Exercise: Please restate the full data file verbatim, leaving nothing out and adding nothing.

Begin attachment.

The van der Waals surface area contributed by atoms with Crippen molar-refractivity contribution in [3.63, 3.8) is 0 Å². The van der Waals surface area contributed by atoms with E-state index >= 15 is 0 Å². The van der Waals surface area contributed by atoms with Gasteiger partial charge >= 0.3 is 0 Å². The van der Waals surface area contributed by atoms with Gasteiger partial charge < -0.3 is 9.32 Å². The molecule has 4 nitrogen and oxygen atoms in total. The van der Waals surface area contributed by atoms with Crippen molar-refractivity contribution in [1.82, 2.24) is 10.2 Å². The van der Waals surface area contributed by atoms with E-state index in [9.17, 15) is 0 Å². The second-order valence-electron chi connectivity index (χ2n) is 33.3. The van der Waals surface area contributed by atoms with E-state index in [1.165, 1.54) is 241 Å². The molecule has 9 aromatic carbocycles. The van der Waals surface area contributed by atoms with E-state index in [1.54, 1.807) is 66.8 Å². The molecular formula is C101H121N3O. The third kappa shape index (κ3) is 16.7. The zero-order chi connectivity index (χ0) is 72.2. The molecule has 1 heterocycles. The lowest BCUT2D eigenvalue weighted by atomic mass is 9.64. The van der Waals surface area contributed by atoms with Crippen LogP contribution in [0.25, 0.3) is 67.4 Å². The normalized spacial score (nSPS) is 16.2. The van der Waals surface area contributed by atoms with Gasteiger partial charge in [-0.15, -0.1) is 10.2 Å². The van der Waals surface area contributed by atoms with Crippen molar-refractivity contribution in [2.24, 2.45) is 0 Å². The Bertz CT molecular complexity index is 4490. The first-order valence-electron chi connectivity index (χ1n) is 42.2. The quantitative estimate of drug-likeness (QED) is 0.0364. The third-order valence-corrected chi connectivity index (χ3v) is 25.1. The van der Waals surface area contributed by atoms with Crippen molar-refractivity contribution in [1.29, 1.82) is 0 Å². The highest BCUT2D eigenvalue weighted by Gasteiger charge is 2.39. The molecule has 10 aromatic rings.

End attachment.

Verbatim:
The van der Waals surface area contributed by atoms with Crippen molar-refractivity contribution in [3.63, 3.8) is 0 Å². The van der Waals surface area contributed by atoms with E-state index >= 15 is 0 Å². The van der Waals surface area contributed by atoms with Gasteiger partial charge >= 0.3 is 0 Å². The van der Waals surface area contributed by atoms with Gasteiger partial charge < -0.3 is 9.32 Å². The molecule has 4 nitrogen and oxygen atoms in total. The van der Waals surface area contributed by atoms with Crippen molar-refractivity contribution in [1.82, 2.24) is 10.2 Å². The van der Waals surface area contributed by atoms with E-state index in [9.17, 15) is 0 Å². The second-order valence-electron chi connectivity index (χ2n) is 33.3. The van der Waals surface area contributed by atoms with E-state index in [1.165, 1.54) is 241 Å². The molecule has 9 aromatic carbocycles. The van der Waals surface area contributed by atoms with E-state index in [1.54, 1.807) is 66.8 Å². The molecular formula is C101H121N3O. The third kappa shape index (κ3) is 16.7. The zero-order chi connectivity index (χ0) is 72.2. The molecule has 1 heterocycles. The lowest BCUT2D eigenvalue weighted by atomic mass is 9.64. The van der Waals surface area contributed by atoms with Crippen LogP contribution in [0.25, 0.3) is 67.4 Å². The normalized spacial score (nSPS) is 16.2. The van der Waals surface area contributed by atoms with Gasteiger partial charge in [-0.15, -0.1) is 10.2 Å². The van der Waals surface area contributed by atoms with Crippen molar-refractivity contribution in [2.24, 2.45) is 0 Å². The Bertz CT molecular complexity index is 4490. The first-order valence-electron chi connectivity index (χ1n) is 42.2. The quantitative estimate of drug-likeness (QED) is 0.0364. The third-order valence-corrected chi connectivity index (χ3v) is 25.1. The van der Waals surface area contributed by atoms with Crippen molar-refractivity contribution in [1.29, 1.82) is 0 Å². The highest BCUT2D eigenvalue weighted by Gasteiger charge is 2.39. The molecule has 10 aromatic rings.